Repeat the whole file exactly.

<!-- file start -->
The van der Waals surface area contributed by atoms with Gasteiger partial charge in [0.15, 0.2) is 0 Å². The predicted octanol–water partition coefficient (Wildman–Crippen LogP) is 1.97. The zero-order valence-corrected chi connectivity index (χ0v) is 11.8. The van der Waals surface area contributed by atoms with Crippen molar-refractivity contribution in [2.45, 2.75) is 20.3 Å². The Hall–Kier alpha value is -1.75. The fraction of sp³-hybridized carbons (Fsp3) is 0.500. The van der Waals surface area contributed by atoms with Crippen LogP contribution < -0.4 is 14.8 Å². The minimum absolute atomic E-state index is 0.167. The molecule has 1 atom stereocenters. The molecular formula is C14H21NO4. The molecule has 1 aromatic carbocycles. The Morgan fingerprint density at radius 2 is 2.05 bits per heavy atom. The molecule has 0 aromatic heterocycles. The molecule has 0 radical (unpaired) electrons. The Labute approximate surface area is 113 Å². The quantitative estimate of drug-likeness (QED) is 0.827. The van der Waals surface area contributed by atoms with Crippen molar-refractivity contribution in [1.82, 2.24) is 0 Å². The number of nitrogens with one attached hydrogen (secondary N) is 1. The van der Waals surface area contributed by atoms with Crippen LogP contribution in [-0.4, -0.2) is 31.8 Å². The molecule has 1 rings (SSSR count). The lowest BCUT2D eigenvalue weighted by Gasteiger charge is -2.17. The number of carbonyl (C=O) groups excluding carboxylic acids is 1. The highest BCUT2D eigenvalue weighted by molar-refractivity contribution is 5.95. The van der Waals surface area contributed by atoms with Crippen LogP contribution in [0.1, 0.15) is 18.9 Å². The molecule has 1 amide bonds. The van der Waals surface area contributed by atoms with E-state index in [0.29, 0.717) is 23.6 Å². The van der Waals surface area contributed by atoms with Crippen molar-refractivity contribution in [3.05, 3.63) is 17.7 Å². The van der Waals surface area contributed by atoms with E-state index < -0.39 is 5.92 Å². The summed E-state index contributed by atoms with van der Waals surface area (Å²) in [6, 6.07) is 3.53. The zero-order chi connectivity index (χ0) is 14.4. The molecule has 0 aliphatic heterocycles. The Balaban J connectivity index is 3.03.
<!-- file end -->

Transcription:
The van der Waals surface area contributed by atoms with Gasteiger partial charge in [0.15, 0.2) is 0 Å². The predicted octanol–water partition coefficient (Wildman–Crippen LogP) is 1.97. The zero-order valence-corrected chi connectivity index (χ0v) is 11.8. The van der Waals surface area contributed by atoms with Crippen molar-refractivity contribution in [2.45, 2.75) is 20.3 Å². The Hall–Kier alpha value is -1.75. The fraction of sp³-hybridized carbons (Fsp3) is 0.500. The van der Waals surface area contributed by atoms with Crippen LogP contribution < -0.4 is 14.8 Å². The minimum absolute atomic E-state index is 0.167. The molecule has 1 atom stereocenters. The molecular formula is C14H21NO4. The molecule has 1 aromatic carbocycles. The Morgan fingerprint density at radius 2 is 2.05 bits per heavy atom. The molecule has 0 aromatic heterocycles. The molecule has 0 radical (unpaired) electrons. The Labute approximate surface area is 113 Å². The quantitative estimate of drug-likeness (QED) is 0.827. The van der Waals surface area contributed by atoms with Crippen molar-refractivity contribution in [1.82, 2.24) is 0 Å². The number of nitrogens with one attached hydrogen (secondary N) is 1. The van der Waals surface area contributed by atoms with Crippen LogP contribution in [-0.4, -0.2) is 31.8 Å². The molecule has 1 rings (SSSR count). The lowest BCUT2D eigenvalue weighted by Gasteiger charge is -2.17. The number of carbonyl (C=O) groups excluding carboxylic acids is 1. The highest BCUT2D eigenvalue weighted by molar-refractivity contribution is 5.95. The van der Waals surface area contributed by atoms with Crippen LogP contribution in [0.1, 0.15) is 18.9 Å². The molecule has 1 amide bonds. The van der Waals surface area contributed by atoms with E-state index in [0.29, 0.717) is 23.6 Å². The van der Waals surface area contributed by atoms with Crippen molar-refractivity contribution in [3.05, 3.63) is 17.7 Å². The van der Waals surface area contributed by atoms with E-state index < -0.39 is 5.92 Å². The summed E-state index contributed by atoms with van der Waals surface area (Å²) in [6, 6.07) is 3.53. The zero-order chi connectivity index (χ0) is 14.4. The molecule has 0 aliphatic heterocycles. The Balaban J connectivity index is 3.03.